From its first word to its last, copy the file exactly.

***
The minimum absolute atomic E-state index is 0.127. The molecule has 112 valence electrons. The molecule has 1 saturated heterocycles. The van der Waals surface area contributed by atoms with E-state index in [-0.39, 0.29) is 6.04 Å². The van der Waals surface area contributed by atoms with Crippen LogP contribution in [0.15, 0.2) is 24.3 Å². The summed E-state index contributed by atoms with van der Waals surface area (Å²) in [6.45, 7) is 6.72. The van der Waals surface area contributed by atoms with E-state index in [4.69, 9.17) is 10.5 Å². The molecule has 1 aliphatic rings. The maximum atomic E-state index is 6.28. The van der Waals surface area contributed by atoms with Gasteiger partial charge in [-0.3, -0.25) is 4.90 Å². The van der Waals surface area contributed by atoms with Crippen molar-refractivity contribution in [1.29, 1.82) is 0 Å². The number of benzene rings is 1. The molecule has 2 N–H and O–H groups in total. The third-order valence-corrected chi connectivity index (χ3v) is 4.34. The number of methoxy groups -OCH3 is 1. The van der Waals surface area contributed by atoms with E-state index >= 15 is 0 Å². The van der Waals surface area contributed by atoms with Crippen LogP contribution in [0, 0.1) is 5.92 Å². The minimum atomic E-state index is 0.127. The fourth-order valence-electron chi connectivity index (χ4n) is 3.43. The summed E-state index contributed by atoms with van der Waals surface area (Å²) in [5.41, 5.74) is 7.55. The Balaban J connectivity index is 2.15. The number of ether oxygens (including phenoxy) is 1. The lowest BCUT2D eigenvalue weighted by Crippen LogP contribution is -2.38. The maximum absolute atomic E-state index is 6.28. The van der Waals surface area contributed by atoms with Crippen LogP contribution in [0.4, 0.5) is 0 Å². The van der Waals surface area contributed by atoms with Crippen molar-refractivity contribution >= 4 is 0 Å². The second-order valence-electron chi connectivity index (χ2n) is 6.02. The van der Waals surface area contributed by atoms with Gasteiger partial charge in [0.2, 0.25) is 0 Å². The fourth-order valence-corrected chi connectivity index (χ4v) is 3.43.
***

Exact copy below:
The minimum absolute atomic E-state index is 0.127. The molecule has 112 valence electrons. The molecule has 1 saturated heterocycles. The van der Waals surface area contributed by atoms with E-state index in [-0.39, 0.29) is 6.04 Å². The van der Waals surface area contributed by atoms with Crippen LogP contribution in [0.15, 0.2) is 24.3 Å². The summed E-state index contributed by atoms with van der Waals surface area (Å²) in [6.45, 7) is 6.72. The van der Waals surface area contributed by atoms with E-state index in [4.69, 9.17) is 10.5 Å². The molecule has 1 aliphatic rings. The maximum atomic E-state index is 6.28. The van der Waals surface area contributed by atoms with Gasteiger partial charge in [-0.3, -0.25) is 4.90 Å². The van der Waals surface area contributed by atoms with Crippen molar-refractivity contribution in [1.29, 1.82) is 0 Å². The number of benzene rings is 1. The molecule has 2 N–H and O–H groups in total. The third-order valence-corrected chi connectivity index (χ3v) is 4.34. The number of methoxy groups -OCH3 is 1. The van der Waals surface area contributed by atoms with E-state index >= 15 is 0 Å². The van der Waals surface area contributed by atoms with Crippen LogP contribution in [0, 0.1) is 5.92 Å². The minimum atomic E-state index is 0.127. The fourth-order valence-electron chi connectivity index (χ4n) is 3.43. The summed E-state index contributed by atoms with van der Waals surface area (Å²) in [5.41, 5.74) is 7.55. The Balaban J connectivity index is 2.15. The number of ether oxygens (including phenoxy) is 1. The lowest BCUT2D eigenvalue weighted by Crippen LogP contribution is -2.38. The maximum absolute atomic E-state index is 6.28. The van der Waals surface area contributed by atoms with Crippen LogP contribution in [0.4, 0.5) is 0 Å². The van der Waals surface area contributed by atoms with Crippen molar-refractivity contribution >= 4 is 0 Å². The second-order valence-electron chi connectivity index (χ2n) is 6.02. The van der Waals surface area contributed by atoms with Gasteiger partial charge in [0.2, 0.25) is 0 Å². The fourth-order valence-corrected chi connectivity index (χ4v) is 3.43.